A US judge has refused to allow the Justice Department to immediately resume its review of classified documents seized by the FBI from Donald Trump’s Florida estate in an ongoing criminal investigation, siding with the former president, Reuters reported.
Federal Judge Eileen Cannon also appointed Senior District Judge Raymond Deary as a third party to review documents seized by the FBI for material that could be privileged and therefore unavailable to federal investigators.
The Justice Department has promised to take the case to an appeals court if Cannon rules against their request. They also sought to block the independent arbitrator, Deary, from reviewing about 100 classified documents, among a total of 11,000 documents seized in the Aug. 8 search.
“The court does not see fit to accept the government’s conclusions on these important and contentious issues without further review by a neutral third party in an expedited and orderly manner,” Cannon ruled Thursday.
Cannon was appointed to her post by Trump in 2020.
A Justice Department spokesman and Trump’s lawyers did not immediately respond to Reuters requests for comment.
Cannon’s decision further complicates the Justice Department’s investigation. The special review-in-chief could block prosecutors from accessing the documents while they evaluate the possibility of criminal charges.
On Thursday, Cannon said he would instruct Deary to prioritize reviewing classified records first. She also ordered him to complete the review of all seized materials by November 30.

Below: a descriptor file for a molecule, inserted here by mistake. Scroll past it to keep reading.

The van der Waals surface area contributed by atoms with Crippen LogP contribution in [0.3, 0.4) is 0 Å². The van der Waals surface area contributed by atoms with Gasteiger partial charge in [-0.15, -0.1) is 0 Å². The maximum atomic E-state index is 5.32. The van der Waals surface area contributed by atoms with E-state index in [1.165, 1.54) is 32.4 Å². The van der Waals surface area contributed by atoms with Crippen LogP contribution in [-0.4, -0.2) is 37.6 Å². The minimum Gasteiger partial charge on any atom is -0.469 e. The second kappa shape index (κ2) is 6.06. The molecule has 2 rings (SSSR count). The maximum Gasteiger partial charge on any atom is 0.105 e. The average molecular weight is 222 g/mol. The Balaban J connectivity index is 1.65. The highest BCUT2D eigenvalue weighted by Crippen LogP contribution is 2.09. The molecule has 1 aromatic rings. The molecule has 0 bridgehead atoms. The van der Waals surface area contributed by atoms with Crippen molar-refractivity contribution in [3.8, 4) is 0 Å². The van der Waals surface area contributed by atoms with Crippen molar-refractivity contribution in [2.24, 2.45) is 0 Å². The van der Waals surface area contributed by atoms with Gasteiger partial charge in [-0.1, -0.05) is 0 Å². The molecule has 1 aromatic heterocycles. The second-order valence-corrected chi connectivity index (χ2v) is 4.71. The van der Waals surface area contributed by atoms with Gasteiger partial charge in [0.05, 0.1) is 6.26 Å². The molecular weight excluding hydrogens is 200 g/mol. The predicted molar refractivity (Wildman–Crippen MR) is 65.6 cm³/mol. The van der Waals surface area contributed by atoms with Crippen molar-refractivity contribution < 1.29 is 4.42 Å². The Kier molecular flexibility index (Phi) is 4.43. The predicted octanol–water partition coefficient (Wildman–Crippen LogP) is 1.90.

The Justice Department is investigating Trump for keeping government documents — some designated classified, including “top secret” — at his Mar-a-Lago estate in Florida after his presidency ends in January 2021.
The classified documents case is just one of several federal and state investigations facing Trump, who is considering another run for president in 2024.
On Sept. 8, the Justice Department asked the judge to partially lift his previous restriction barring investigators from reviewing all the documents seized last month from Mar-a-Lago, so they could at least continue to review those marked classified.
The department also asked the judge to exclude those classified records from the special master’s review, vowing to appeal to the Atlanta-based 11th U.S. Circuit Court of Appeals if their request is denied.
Trump’s lawyers opposed both requests, telling the judge on Monday that they disputed the government’s contention that all the records were classified.
Trump’s lawyers disputed the department’s contention that the roughly 100 documents in question were in fact classified, and reminded Cannon that the president generally has broad powers to declassify records. They did not imply that Trump had leaked the documents, a claim he made on social media but not in court filings.